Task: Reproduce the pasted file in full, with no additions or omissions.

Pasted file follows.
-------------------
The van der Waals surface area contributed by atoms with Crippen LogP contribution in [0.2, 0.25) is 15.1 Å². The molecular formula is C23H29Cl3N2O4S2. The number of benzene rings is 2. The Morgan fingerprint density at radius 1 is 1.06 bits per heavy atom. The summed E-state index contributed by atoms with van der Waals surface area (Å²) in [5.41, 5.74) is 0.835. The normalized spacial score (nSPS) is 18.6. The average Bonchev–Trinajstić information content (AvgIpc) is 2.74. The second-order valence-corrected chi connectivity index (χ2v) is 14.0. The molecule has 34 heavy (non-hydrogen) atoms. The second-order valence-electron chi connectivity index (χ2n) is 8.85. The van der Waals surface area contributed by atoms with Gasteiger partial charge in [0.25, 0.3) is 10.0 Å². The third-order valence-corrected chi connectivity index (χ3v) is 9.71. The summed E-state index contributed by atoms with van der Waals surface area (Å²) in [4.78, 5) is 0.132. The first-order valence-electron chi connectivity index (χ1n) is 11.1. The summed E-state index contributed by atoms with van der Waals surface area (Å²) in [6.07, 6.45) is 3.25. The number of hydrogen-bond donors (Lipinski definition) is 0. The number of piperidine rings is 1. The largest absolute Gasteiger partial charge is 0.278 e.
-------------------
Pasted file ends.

The van der Waals surface area contributed by atoms with Crippen LogP contribution in [0.2, 0.25) is 15.1 Å². The molecular formula is C23H29Cl3N2O4S2. The number of benzene rings is 2. The Morgan fingerprint density at radius 1 is 1.06 bits per heavy atom. The summed E-state index contributed by atoms with van der Waals surface area (Å²) in [5.41, 5.74) is 0.835. The normalized spacial score (nSPS) is 18.6. The average Bonchev–Trinajstić information content (AvgIpc) is 2.74. The second-order valence-corrected chi connectivity index (χ2v) is 14.0. The molecule has 34 heavy (non-hydrogen) atoms. The second-order valence-electron chi connectivity index (χ2n) is 8.85. The van der Waals surface area contributed by atoms with Gasteiger partial charge in [0.25, 0.3) is 10.0 Å². The third-order valence-corrected chi connectivity index (χ3v) is 9.71. The summed E-state index contributed by atoms with van der Waals surface area (Å²) in [4.78, 5) is 0.132. The first-order valence-electron chi connectivity index (χ1n) is 11.1. The summed E-state index contributed by atoms with van der Waals surface area (Å²) in [6.07, 6.45) is 3.25. The number of hydrogen-bond donors (Lipinski definition) is 0. The number of piperidine rings is 1. The largest absolute Gasteiger partial charge is 0.278 e.